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Open Source Intelligence (OSINT) and AI: The Informational Pivot of Intelligence Analysis

Open Source Intelligence (OSINT) and AI: The Informational Pivot of Intelligence Analysis

Published on
17 Feb 2023
Written by
Mariarosaria Taddeo, Luciano Floridi and Riccardo Ghioni
In their new blog, Riccardo Ghioni, Mariarosaria Taddeo, Luciano Floridi, share their insights on the growth of OSINT and AI, and reflect on the opportunities and challenges for governments, defence and civilian organisations.

Open Source Intelligence (OSINT) and AI: The Informational Pivot of Intelligence Analysis

By Riccardo Ghioni, Mariarosaria Taddeo, and Luciano Floridi

In their new blog, Research Fellow Riccardo Ghioni, University of Bologna, Associate Professor and Senior Research Fellow, Mariarosaria Taddeo, Oxford Internet Institute and Professor Luciano Floridi, Oxford Internet Institute share their insights on the growth of OSINT and reflect on the opportunities and challenges for governments, defence and civilian organisations.  The academics also highlight the importance of effective governance and oversight to ensure the future reliability of intelligence practice.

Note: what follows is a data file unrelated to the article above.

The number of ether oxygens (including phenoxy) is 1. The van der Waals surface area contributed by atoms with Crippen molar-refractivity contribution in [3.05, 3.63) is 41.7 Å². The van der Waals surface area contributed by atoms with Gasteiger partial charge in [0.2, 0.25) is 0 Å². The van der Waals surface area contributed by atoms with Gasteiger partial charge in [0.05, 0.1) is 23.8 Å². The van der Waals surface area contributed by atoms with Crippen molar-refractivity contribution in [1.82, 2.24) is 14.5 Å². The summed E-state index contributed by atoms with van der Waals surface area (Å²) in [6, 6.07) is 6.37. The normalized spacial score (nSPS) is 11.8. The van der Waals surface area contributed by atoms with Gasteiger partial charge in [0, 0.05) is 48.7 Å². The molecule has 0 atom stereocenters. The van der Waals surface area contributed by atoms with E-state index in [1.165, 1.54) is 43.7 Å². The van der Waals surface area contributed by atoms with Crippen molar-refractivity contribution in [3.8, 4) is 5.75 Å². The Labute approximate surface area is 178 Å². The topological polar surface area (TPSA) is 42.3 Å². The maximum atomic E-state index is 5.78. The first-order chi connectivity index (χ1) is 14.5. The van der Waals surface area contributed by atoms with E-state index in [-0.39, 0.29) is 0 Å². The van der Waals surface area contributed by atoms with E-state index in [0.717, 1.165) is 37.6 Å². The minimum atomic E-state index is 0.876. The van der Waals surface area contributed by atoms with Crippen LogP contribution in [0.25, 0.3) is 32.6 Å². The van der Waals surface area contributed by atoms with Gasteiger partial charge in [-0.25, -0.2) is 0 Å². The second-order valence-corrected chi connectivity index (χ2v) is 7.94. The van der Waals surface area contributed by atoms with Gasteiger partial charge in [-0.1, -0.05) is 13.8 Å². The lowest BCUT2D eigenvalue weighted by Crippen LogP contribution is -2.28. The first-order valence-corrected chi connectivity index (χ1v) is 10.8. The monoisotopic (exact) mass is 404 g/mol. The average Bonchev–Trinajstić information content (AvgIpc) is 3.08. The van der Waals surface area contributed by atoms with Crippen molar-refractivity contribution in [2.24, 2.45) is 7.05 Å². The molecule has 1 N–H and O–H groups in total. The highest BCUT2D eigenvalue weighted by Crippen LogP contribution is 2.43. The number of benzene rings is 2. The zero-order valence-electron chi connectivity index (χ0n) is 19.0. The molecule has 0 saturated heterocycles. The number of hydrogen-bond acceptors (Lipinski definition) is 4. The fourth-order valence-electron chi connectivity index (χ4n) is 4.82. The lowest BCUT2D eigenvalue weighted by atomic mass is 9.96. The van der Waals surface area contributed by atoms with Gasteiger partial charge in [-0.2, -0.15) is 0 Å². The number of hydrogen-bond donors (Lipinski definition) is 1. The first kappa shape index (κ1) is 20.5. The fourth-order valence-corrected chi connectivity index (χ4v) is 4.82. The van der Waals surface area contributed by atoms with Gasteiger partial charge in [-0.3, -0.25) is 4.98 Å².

Most data online is open source, meaning interested parties can freely access them with relatively low technical requirements. In the right setting, such data can become open source intelligence (OSINT), i.e. publicly available information exploited for intelligence purposes. Over the years, OSINT has become an integral part of intelligence practice, with technological progress delivering new collection methods and creating new intelligence sources, such as satellite images, social media, public records, and digital currencies. Indeed, many estimates place OSINT at around eighty per cent of all the intelligence material used by law enforcement agencies. Recently, there have been many prominent cases of digital OSINT used as valuable intelligence by both state agencies and activist networks.   For example, in 2018, a group of OSINT analysts was able to geolocate the execution site featured in one of the most famous Islamic State propaganda videos. This was achieved by comparing the terrain, vegetation and building characteristics shown in the video frames against satellite images from Google Earth.